What keeps me here is the rake of beer, the women and the crack
The words of ‘McAlpines Fuseliers’, Dominic Behan’s homage to the expat shovel brigade, were regularly ringing in our ears as Vince and I danced our nights away at The Banba or the Galtymore. And sometimes our afternoons too; for there was a Sunday afternoon tea dance at the Banba, where hung-over Irishmen could sober up for the night ahead!
This was also the era of The Sunshine Gang, a group of expat thugs that plagued the area at the time. Said to have originated from the Longford/Westmeath region, they were into protection and other criminal activities. If bar and shop owners didn’t pay up they basically came in and smashed the place up.
The Banba, which was up an alley off Kilburn High Road was attacked during one tea dance while we were present; they wedged a Mini in the entrance, beat up the doorman, then started smashing up the hall inside. They were looking for Michael Gannon, the owner, who had presumably forgotten to pay his ‘subscription’. They left after a few minutes, having no doubt been paid! They occasionally put in an appearance at the Galtymore as well!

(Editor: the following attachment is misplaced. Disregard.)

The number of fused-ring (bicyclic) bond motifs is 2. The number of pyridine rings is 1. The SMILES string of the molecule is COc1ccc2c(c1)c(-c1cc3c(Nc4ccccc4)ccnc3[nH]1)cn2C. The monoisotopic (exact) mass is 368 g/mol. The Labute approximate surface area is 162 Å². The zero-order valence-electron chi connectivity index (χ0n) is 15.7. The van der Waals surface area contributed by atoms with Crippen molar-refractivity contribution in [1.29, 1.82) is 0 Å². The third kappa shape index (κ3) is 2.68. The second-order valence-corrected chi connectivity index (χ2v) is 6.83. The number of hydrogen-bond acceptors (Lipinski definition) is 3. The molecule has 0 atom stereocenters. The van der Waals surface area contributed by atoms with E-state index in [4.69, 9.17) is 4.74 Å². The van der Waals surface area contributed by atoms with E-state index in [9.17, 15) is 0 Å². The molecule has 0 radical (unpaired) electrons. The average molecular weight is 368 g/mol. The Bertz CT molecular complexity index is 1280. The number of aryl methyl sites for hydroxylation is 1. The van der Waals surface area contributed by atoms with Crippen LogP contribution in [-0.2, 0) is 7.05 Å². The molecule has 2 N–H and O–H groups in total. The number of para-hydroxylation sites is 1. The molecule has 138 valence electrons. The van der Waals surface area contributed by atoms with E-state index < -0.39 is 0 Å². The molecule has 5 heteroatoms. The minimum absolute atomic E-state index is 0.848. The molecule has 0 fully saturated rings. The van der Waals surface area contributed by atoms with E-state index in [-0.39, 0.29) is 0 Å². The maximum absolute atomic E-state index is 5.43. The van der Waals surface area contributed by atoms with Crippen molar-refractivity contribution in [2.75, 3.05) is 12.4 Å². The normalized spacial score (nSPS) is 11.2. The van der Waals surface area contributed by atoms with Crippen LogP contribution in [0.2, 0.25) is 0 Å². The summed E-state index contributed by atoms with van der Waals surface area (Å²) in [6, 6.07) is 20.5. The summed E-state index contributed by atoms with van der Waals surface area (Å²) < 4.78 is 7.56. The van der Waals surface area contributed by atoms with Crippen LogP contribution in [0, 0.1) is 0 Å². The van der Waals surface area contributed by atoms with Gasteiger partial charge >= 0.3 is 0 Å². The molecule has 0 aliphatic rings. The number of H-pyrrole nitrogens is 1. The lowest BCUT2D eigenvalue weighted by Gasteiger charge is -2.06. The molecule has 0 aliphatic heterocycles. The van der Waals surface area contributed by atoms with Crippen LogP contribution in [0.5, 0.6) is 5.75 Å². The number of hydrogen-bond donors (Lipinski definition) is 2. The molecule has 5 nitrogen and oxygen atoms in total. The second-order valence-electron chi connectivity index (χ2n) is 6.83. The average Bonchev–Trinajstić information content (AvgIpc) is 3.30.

We weren’t long getting to know the pubs in the area. Biddy Mulligan’s was a favourite of ours, as was The Admiral Nelson in Carlton Vale, owned by Butty Sugrue. Butty originated from Kilorglin in County Kerry and was a Circus Performer cum-wrestler-strongman-publican-entrepreneur. He had toured Ireland with Duffy’s Circus, billed as Ireland’s strongest man and in Kilburn he had pulled red London buses up the High Road with the rope held between his teeth! A couple of years after we arrived, he had his barman, Mick Meaney, buried alive in a yard adjacent to the pub, where he remained for 61 days – a Guinness Book of Records world record. ‘Resurrection day’ saw thousands line the High Road as Mick was proudly paraded through Kilburn in the back of a truck.